Arctic Yearbook 2015 - Page 249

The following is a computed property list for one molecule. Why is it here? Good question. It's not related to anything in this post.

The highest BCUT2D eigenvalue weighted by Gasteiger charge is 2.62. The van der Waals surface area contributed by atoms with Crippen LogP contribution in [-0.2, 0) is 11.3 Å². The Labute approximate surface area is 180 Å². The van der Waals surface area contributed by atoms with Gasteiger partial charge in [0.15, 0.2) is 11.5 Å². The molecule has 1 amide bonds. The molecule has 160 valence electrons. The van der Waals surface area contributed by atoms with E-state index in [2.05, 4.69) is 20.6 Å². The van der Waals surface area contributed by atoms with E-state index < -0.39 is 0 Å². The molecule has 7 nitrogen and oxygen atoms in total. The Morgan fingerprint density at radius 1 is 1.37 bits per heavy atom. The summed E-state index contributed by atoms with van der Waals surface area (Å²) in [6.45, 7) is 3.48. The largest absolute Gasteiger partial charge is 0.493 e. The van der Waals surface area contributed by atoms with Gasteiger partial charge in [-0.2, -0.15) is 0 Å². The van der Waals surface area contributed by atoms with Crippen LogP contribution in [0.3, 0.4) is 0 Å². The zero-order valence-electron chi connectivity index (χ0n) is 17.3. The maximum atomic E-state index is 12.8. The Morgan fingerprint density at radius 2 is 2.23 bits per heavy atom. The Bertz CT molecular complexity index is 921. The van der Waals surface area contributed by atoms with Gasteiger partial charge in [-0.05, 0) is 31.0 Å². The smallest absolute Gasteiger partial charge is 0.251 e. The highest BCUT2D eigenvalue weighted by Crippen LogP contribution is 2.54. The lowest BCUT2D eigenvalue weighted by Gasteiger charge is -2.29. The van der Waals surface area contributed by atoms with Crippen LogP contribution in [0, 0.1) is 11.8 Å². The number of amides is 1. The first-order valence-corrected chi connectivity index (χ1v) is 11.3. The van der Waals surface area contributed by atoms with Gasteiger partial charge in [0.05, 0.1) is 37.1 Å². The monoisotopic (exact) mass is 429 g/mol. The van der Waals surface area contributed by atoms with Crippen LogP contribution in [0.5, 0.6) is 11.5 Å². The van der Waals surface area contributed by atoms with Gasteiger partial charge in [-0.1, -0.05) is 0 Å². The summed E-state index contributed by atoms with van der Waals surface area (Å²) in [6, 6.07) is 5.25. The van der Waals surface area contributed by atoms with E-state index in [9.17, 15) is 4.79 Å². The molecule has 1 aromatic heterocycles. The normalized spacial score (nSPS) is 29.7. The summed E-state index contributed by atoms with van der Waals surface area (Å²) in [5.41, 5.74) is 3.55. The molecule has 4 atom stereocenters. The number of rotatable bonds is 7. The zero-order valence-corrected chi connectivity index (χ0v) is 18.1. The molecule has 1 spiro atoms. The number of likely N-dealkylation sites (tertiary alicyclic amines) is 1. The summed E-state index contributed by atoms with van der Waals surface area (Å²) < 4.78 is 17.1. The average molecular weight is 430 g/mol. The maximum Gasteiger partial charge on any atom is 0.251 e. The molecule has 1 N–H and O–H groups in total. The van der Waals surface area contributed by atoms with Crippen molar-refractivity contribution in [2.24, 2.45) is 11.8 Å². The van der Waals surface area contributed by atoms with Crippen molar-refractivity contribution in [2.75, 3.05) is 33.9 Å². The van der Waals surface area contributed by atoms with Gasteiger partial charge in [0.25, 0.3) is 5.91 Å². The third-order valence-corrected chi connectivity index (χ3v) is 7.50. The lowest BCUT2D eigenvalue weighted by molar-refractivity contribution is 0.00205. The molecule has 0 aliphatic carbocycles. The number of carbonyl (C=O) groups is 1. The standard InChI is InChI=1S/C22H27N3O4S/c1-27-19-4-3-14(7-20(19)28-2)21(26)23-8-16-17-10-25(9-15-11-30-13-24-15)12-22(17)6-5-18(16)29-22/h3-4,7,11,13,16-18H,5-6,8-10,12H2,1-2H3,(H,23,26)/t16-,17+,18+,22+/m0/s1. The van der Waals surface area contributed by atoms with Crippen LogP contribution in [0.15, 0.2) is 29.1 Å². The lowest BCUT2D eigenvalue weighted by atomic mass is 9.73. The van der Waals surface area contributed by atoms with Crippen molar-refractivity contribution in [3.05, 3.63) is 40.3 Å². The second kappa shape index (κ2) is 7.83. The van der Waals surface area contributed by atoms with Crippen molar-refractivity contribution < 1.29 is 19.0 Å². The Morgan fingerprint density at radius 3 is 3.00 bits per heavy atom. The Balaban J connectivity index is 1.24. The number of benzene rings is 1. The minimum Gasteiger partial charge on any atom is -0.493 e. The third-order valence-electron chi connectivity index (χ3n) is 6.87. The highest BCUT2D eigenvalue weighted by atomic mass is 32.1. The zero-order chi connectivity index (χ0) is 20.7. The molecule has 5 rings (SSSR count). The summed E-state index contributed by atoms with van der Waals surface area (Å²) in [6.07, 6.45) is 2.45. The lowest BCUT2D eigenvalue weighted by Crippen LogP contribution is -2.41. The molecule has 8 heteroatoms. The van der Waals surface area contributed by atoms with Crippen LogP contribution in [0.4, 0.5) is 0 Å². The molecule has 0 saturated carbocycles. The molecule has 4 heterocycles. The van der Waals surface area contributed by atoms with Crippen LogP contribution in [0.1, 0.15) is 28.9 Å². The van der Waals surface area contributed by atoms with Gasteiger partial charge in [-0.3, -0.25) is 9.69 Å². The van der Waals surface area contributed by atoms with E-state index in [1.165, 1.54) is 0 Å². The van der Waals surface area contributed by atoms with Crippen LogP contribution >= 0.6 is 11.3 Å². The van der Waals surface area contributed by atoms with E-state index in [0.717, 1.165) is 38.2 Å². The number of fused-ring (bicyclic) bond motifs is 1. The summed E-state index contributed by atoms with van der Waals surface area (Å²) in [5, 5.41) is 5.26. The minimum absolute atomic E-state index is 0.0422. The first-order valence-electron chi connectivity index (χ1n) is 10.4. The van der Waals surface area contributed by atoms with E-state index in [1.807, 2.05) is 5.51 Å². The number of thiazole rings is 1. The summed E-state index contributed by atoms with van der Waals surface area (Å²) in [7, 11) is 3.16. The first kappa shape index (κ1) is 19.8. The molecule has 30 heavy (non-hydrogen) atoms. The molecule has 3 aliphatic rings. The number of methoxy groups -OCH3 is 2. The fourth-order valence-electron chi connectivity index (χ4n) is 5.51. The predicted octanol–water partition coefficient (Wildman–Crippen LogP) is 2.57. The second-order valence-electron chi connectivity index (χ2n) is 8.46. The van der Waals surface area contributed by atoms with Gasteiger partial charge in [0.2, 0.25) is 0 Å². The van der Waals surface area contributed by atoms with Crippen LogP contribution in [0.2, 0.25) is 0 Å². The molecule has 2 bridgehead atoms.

249 Arctic Yearbook 2015 exclusion (active barring of issues from the policy agenda).2 Moreover, as leaders of individual sessions, chairs open and close meetings, structure their agenda, allot the right to speak to participants and summarize the results of sessions (Tallberg 2010: 246). Brokerage, rather than involving a formal concession of powers to the chair by the other parties, refers to the situation where a chair serves as a channel of information among states who, for tactical reasons, conceal their true preferences but share information about them with the chair who thus gets privileged access to information that may then be used to construct compromise. In addition, oftentimes the chair’s mandate gives it a right to produce a single negotiating text as a basis for consensus. Finally, representation involves the chair being empowered by the other parties to speak on their behalf, since institutions typically cannot be represented by all their constituent members in relations with the outside world (Tallberg 2010: 245). According to Tallberg, “the office of the chair, once vested with power of process control, offers a political platform for influencing outcomes of the process” (Tallberg 2010: 245). Even though the chair is usually expected to conduct assigned functions with a view to promoting collective gains, holding a chairmanship may be seen by certain actors as a ‘window of opportunity’ to shift the agenda and distribution of gains in pursuit of their national interests. Additionally, a comparison study carried out by Tallberg on three alternative ways of organizing the office of the chair - rotation between states (like the Presidency of the European Union), appointment of a supranational official (as in the case of the WTO Trade Negotiations Committee) and election of one state’s representative (UN environmental conferences) - points to the rotating chairmanship (like the Arctic Council one) as a model particularly open to distributional influence and generating a process of logrolling, strengthened furthered in situations where the state in office controls multiple chairs of sub-groups within the organization and where the chairmanship of all or most of those sub-groups shift from one state to the other at the same time (Tallberg 2010). Yet chairs do not operate in a world without constraints and the mere fact that a chairmanship rotates between state representatives is not a guarantee for patterns of distributional impact. Blavoukos, Bourantonis and Tsakonas differentiate between three groups of parameters that affect the chair’s ability to perform the assigned roles and tasks.3 First, they point to the international environment and the nature of the issue under consideration. Since international institutions do not operate in a vacuum, “the systemic power configuration creates an international climate within which the chair operates” (Blavoukos et al. 2006: 150). A polarized, conflictive climate constraints not only the chair’s resources (e.g. privileged access to information) but also limits its assigned roles to merely procedural tasks and formalities. As for the nature of issue under consideration, its salience and the degree of controversy associated with it both affect the chair’s ability to perform its functions. In general, the more salient the issue is for the parties, the more difficult it is for the chair to succeed. The same is true with the degree of controversy. For example, matters of ‘hard’ military security and sovereignty are usually more sensitive and therefore more difficult to handle than ‘soft’ matters such as economic cooperation or environmental protection, with the Arctic Council being an excellent example of this. The second group of parameters affecting the chair is institution-specific and involves the institutional design of the chairmanship, the resources available to a chair, and the formal and informal constraints put upon it. The institutional design of the chairmanship – the three alternative ways of organizing Smieszek & Kankaanpää